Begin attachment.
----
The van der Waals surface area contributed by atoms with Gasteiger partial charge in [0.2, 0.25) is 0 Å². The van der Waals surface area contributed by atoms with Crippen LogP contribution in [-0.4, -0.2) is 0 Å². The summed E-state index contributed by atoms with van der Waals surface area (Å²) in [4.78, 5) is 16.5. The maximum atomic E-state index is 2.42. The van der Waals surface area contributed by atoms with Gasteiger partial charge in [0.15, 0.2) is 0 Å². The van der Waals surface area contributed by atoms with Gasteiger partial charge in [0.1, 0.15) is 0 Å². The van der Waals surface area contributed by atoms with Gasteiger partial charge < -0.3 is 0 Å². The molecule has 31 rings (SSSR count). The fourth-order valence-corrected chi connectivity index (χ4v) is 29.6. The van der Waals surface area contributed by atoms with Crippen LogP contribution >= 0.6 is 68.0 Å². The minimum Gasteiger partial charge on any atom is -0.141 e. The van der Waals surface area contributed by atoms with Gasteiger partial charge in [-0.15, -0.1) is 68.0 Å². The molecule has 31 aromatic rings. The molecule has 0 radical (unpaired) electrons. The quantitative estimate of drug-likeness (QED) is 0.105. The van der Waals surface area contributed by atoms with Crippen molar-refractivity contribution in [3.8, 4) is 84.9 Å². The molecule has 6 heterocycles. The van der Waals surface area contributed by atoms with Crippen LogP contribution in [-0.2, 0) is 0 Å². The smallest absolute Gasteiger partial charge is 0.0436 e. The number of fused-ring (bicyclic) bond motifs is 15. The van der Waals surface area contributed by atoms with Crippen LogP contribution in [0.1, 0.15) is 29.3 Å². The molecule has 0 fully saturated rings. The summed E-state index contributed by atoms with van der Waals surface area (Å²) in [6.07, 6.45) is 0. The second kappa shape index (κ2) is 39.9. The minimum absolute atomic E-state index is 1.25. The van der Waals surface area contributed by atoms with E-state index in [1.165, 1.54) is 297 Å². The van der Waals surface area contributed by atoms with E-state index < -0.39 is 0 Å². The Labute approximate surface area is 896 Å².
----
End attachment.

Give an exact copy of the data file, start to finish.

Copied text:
The van der Waals surface area contributed by atoms with Gasteiger partial charge in [0.2, 0.25) is 0 Å². The van der Waals surface area contributed by atoms with Crippen LogP contribution in [-0.4, -0.2) is 0 Å². The summed E-state index contributed by atoms with van der Waals surface area (Å²) in [4.78, 5) is 16.5. The maximum atomic E-state index is 2.42. The van der Waals surface area contributed by atoms with Gasteiger partial charge in [0.15, 0.2) is 0 Å². The van der Waals surface area contributed by atoms with Gasteiger partial charge in [0.1, 0.15) is 0 Å². The van der Waals surface area contributed by atoms with Gasteiger partial charge < -0.3 is 0 Å². The molecule has 31 rings (SSSR count). The fourth-order valence-corrected chi connectivity index (χ4v) is 29.6. The van der Waals surface area contributed by atoms with Crippen LogP contribution >= 0.6 is 68.0 Å². The minimum Gasteiger partial charge on any atom is -0.141 e. The van der Waals surface area contributed by atoms with Gasteiger partial charge in [-0.15, -0.1) is 68.0 Å². The molecule has 31 aromatic rings. The molecule has 0 radical (unpaired) electrons. The quantitative estimate of drug-likeness (QED) is 0.105. The van der Waals surface area contributed by atoms with Crippen molar-refractivity contribution in [3.8, 4) is 84.9 Å². The molecule has 6 heterocycles. The van der Waals surface area contributed by atoms with Crippen LogP contribution in [-0.2, 0) is 0 Å². The smallest absolute Gasteiger partial charge is 0.0436 e. The number of fused-ring (bicyclic) bond motifs is 15. The van der Waals surface area contributed by atoms with Crippen LogP contribution in [0.1, 0.15) is 29.3 Å². The molecule has 0 fully saturated rings. The summed E-state index contributed by atoms with van der Waals surface area (Å²) in [6.07, 6.45) is 0. The second kappa shape index (κ2) is 39.9. The minimum absolute atomic E-state index is 1.25. The van der Waals surface area contributed by atoms with E-state index in [1.165, 1.54) is 297 Å². The van der Waals surface area contributed by atoms with E-state index < -0.39 is 0 Å². The Labute approximate surface area is 896 Å².